September 22, 2008
The European Bank for Reconstruction and Development (EBRD) new environmental and social policy was approved on 12 May 2008.
The policy has more explicit social provisions. In some areas, the EBRD’s requirements exceed IFC’s requirements. This includes EBRD’s reference to obtain a “consent” where operations are located in areas with indigenous populations. Reflecting its membership, EBRD also refers to a number of European provisions related to the Aarhus Convention on Public Participation and the EU EIA Directive.
September 22, 2008
The amended EIA regulation came into force on the 1st September 2008.
These Regulations amend the Town and Country Planning (Environmental Impact Assessment) (England and Wales) Regulations 1999 (the 1999 Regulations”) so that they apply to applications for subsequent approval of matters under conditions attached to planning permissions.
In 2006, the House of Lords and the European Court of Justice (ECJ) ruled that the UK had failed to transpose the EIA Directive correctly, because the Regulations implementing the EIA Directive allowed only for EIA before the grant of outline planning permission and not at the later stage when reserved matters were approved.
The ECJ ruled that where development cannot be carried out until details relating to reserved matters are approved by a local planning authority, the decisions to grant outline planning permission and to approve the reserved matters must be considered to constitute, as a whole, a multi-stage development consent for the purposes of the EIA Directive. If it became apparent during the course of the second stage that the project was likely to have significant effects on the environment (for example, where those effects were not identifiable until then) then an environmental impact assessment was required. Since the Regulations then in force did not allow for EIA to be required at that stage, they did not fully implement the EIA Directive.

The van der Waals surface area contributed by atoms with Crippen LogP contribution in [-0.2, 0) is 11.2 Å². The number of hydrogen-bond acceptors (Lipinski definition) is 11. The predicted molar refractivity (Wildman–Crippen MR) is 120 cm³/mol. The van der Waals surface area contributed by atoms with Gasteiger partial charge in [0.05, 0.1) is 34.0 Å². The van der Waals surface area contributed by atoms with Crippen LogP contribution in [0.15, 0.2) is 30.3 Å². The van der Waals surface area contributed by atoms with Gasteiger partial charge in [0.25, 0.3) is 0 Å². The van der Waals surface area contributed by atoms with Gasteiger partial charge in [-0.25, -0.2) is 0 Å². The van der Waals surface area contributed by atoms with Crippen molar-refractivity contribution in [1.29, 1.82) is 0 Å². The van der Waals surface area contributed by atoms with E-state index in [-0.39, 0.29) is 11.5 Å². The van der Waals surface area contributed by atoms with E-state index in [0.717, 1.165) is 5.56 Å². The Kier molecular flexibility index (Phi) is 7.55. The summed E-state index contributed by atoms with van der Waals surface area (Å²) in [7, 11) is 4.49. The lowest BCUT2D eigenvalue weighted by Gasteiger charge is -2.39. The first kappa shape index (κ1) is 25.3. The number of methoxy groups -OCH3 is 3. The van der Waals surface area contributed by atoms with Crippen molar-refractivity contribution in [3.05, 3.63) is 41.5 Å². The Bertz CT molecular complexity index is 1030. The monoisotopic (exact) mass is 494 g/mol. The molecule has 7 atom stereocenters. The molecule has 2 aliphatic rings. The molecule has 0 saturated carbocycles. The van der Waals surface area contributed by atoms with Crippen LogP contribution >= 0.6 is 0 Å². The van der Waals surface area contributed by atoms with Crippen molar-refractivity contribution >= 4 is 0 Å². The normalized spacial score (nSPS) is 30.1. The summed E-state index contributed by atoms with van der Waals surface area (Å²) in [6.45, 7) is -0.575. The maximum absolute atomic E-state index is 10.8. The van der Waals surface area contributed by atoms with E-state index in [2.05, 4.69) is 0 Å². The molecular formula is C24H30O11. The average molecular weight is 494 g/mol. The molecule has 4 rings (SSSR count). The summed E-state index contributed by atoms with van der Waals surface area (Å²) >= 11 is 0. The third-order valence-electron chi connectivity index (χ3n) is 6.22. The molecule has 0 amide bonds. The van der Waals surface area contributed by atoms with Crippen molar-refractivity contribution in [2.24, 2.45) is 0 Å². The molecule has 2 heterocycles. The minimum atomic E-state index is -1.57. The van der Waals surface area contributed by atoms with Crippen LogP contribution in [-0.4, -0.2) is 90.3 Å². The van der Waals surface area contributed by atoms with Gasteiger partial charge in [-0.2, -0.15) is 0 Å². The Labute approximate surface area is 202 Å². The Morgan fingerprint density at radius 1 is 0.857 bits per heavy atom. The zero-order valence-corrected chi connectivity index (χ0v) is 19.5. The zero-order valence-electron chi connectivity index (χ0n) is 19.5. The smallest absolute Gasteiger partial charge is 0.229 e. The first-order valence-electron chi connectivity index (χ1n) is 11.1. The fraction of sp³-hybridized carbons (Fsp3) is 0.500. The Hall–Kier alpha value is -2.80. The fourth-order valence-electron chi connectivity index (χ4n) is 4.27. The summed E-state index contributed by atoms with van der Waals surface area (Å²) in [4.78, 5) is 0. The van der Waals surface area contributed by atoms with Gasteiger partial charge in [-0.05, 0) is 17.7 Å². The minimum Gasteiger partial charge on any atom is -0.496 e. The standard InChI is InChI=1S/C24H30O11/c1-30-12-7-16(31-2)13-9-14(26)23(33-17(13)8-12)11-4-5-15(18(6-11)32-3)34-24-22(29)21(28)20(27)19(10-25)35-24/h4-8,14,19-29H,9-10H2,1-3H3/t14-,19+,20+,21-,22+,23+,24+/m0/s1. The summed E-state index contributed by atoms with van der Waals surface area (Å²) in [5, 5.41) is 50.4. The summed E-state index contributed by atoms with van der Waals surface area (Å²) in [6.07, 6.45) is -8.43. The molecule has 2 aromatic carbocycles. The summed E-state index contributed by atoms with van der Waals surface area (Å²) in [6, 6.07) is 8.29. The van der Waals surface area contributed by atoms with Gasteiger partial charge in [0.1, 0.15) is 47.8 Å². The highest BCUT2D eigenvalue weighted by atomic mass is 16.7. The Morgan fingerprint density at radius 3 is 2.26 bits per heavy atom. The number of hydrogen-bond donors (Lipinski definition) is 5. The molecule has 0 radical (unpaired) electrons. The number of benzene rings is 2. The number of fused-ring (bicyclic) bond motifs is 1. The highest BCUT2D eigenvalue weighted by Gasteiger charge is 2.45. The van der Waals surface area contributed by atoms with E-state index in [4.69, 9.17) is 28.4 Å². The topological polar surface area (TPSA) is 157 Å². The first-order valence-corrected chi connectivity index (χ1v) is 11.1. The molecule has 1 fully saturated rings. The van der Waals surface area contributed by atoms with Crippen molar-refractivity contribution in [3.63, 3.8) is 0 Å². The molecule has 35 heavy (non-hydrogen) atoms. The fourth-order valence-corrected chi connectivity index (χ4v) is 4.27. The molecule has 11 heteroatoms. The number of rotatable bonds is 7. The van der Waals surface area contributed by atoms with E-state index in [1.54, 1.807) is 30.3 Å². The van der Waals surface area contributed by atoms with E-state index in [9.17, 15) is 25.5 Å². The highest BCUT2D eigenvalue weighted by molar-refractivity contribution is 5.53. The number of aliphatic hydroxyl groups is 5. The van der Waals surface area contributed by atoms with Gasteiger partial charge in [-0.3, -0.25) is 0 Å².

These Regulations amend the 1999 Regulations to close the loophole identified by the ECJ. As well as applying to applications for approval or reserved matters and other matters under a condition, they also apply to ROMP (review of mineral permissions) applications.
June 29, 2006
New good practice guidelines for EIA in the UK and an amended Circular on EIA have been released for consultation. These take into consideration some decisive EIA case law and recent judgements of the European Court of Justice:
UK Case Law:
- A single project cannot be divided into smaller parts to avoid thresholds.
- The scheme must be sufficiently fixed to allow adequate assessment of the environmental impacts.
- Information relating to potentially significant impacts should be made available at the time of the decision. Conditioning surveys is not sufficient unless this is accompanied by mitigation to prevent significant impacts.
- ES should be self contained.
- In some cases EIA can be required at the reserve matters stage (R-v-London Borough of Bromley, ex parte Barker)
- The EIA Directive should have a “wide scope and broad purpose” in it’s application.